What You Can Learn from a Hack Photographer

A week and a half ago, CreativeLive’s guest instructor was Australian glamour photographer Sue Bryce. Sue is a self-described hack who uses only available light, doesn’t use a light meter, and “chimps” to get the image right. Yet she’s a “hack” so inspiring and successful in her business, that in one day her CreativeLive sales blew away CL’s all-time sales records. She was simply awesome.

Photo by Sue Bryce.

Here’s a woman with no high school diploma or business school education that was able to grow a photography business to the point of earning $20,000 a week. She speaks around the world now (e.g. Atlanta, Las Vegas, Seattle, etc.). She’s one of the most eloquent speakers I’ve seen on the program. Truly amazing how well versed she is in her business and how laser focused she is. If she’s a “hack,” then I want to be a hack too.

Sue specializes in making ordinary looking women look extraordinary. Part of her website features a “Before and After” section to show the incredible transformation. Her work is so compelling, a growing part of her business are OTHER photographers whom she meets at her various speaking engagements who all want to be photographed by her. (As a side note, it’s obvious Sue’s photography makes her subjects look sexy. I really appreciated how she gave specific instruction on how she would change-up her posing for a teen girl so as not to sexualize her. Way to go Sue!)

One of the things Sue talked about I alluded to last Thursday. She is surprised at how many photographers have blogs that seemed to be aimed at other photographers.

Why are you marketing to other photographers and not your clients!

Why are you making promo videos that say, “Ooooh, look how cool I am” instead of videos that connect with your client. (I would also like to point out that Sue totally gets the value of importance of video. So much so, she invested $7,000AUS in the one below and is going to make three more, one for each demographic she’s specifically marketing to).

Here are some other great learning points:

  • Go for a monthly job goal instead of a monthly income goal. For example, she doesn’t make her goal $20,000 a month. Her goal is 48 shoots a month. If she hits that, she knows she’ll get her income goal. To hit 48 shoots a month, she knows she needs to reach 480 people a month, which breaks down to 120/week.
  • Know the demographic you’re selling too. She’s identified about four women demographics she’s going after.
  • Know your brand and communicate it everywhere you go.
  • There are opportunities everywhere. Look for them. Find them. Take advantage of them.
  • She uses the warp tool in Photoshop vs. the Liquify tool because it’s faster.
  • Invest in a video, it will be one of the best investments you ever make (I really can’t argue with that. 😉
  • She gladly pays for exposure to local dress and make-up stores if it means getting her work in front of hundreds if not thousands of prospects.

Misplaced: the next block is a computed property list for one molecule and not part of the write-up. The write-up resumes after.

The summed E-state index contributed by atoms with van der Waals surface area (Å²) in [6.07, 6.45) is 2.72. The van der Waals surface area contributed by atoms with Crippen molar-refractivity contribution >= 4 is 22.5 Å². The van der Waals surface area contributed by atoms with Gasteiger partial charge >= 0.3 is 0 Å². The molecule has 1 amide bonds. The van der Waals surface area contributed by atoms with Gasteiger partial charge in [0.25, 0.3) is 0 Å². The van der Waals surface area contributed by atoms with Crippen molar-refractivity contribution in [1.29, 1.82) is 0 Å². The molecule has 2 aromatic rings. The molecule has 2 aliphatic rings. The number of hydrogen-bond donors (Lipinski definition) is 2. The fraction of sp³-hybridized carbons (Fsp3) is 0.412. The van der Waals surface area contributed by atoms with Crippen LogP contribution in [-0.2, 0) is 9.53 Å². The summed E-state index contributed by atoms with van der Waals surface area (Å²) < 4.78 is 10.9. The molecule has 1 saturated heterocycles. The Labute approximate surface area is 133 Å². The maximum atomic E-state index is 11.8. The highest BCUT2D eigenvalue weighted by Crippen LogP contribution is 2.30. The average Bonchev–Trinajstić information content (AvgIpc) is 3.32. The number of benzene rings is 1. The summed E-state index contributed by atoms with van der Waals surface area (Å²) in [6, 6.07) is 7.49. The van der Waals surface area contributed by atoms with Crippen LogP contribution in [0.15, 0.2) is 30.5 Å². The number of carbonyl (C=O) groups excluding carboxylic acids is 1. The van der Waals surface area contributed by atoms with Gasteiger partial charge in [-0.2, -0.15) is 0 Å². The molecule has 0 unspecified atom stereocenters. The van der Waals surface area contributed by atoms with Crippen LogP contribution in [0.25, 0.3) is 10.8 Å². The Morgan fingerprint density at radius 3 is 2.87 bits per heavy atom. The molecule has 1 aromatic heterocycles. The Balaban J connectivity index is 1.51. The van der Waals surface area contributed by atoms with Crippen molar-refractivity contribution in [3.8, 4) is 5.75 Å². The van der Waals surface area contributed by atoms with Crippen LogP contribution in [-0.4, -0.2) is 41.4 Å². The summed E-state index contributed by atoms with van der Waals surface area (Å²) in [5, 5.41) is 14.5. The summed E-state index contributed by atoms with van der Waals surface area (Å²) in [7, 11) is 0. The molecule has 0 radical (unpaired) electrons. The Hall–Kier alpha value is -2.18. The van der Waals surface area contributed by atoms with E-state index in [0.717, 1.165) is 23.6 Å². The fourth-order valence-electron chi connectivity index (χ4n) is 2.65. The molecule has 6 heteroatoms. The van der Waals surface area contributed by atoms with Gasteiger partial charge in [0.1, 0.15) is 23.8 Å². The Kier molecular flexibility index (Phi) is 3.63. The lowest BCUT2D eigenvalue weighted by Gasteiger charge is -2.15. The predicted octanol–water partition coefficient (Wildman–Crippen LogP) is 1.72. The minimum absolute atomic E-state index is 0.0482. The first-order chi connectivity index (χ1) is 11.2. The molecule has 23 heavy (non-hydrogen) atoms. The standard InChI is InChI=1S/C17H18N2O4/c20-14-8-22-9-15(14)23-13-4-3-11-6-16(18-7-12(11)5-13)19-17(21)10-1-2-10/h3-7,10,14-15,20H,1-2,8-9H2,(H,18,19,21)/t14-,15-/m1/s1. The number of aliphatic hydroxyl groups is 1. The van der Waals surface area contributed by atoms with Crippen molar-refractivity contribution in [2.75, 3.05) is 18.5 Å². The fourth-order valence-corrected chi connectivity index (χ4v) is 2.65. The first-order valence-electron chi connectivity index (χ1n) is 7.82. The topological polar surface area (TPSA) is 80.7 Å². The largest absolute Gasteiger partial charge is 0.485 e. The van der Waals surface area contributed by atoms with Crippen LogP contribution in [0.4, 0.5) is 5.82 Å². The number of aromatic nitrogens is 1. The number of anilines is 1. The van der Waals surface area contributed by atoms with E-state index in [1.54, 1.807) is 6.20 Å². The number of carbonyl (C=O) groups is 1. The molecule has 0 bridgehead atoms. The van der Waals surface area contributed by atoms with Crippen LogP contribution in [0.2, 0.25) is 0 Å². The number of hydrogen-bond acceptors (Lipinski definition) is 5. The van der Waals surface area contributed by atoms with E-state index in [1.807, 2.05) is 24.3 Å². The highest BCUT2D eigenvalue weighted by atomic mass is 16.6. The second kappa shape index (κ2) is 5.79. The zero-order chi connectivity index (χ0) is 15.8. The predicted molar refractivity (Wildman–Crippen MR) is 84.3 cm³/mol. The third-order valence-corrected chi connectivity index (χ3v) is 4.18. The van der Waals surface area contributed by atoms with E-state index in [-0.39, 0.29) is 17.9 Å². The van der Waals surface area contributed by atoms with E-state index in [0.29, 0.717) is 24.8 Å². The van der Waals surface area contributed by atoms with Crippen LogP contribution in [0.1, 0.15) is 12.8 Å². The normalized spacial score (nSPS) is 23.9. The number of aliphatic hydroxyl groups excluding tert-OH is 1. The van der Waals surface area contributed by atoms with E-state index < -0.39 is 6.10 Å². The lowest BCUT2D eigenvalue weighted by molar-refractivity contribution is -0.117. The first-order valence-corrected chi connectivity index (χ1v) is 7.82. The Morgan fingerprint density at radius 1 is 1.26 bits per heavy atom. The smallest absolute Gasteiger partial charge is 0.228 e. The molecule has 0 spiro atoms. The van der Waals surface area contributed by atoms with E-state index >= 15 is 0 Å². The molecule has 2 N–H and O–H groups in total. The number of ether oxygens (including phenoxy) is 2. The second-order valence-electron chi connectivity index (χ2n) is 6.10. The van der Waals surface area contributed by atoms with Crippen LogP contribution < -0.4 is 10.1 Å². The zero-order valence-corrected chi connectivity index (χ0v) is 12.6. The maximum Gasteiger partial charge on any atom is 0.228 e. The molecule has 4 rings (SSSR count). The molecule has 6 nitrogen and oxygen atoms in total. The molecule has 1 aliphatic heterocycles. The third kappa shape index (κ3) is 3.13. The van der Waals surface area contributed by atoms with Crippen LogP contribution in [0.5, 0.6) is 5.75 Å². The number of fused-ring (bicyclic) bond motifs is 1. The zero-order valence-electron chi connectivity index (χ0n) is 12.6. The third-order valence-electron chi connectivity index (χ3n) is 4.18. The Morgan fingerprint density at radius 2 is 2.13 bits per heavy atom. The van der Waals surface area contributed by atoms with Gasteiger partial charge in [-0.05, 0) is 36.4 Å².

Effective Promo Videos

As I mentioned before, Sue believes in the power of video and has invested in it. And she’s done it right. Below are two great examples (each made by a different company because she wanted to choose studios whose style matched the message she wanted to convey.)

In this promo, there is no audio of Sue talking or working with the client. The only audio is music. As a guy who makes these kinds of videos for a living (and I’ve made quite a few photographer videos), I usually don’t like these kind. You know, the kind where all you do is see the photographer shooting her clients with some cool music track. It just feels like a music video to me. But I loved this video. The reason why is because this video is not about Sue. It’s about the client. It’s all visuals depicting the hectic day of a real woman, and how she was made to look and feel beautiful because of Sue. The woman featured here is Sue’s regular make-up artist. I should also point out that this video made two of the CreativeLive attendees cry…including the guy! Can you figure out why?

This is the video I referenced above (the one in which she invested $7,0000AUS). This one is more in line with the kind I prefer, hearing the photographer talk about how she works while we see her working.

29 thoughts on “What You Can Learn from a Hack Photographer

  1. She is the Best, She was the Best One on CreativeLive…She spoke Volumes to Me and had me so jazzed like never before, I had chills the entire time listening to her. She is truly a GREAT inspiration. I will follow her to the ends of the Earth. Thank You for agreeing with me and solidafying everything I felt and LOVED!

    1. I asked the very same question Patrick. But funny enough, leave it to my wife to figure out that those lights were probably for the videographer. 🙂

  2. Wow Ron thats a very generous write up thank you. Yes the studio lights, totally for the videographer, not me. Although interestingly the general public like to see ‘Photographers lights’ he he a clever embellishment to make me look more like a REAL photog ; ).

    1. Thank YOU Sue for a wonderful presentation. You’ve already met my wife at ATL WPPI-U. I hope to meet you in-person some day too. Keep up the great work.

  3. We have been watching the workshop videos every night and have learned so much! After hearing her speak at WPPI this year, we immediately looked up her site and have already started to incorporate some of her lessons into our own studio. Thank you, Sue!

    1. That’s not 120 shoots per week, that’s getting your message in front of 120 people per week. With a 10% conversion rate, that comes to 12 shoots/week = 48/month.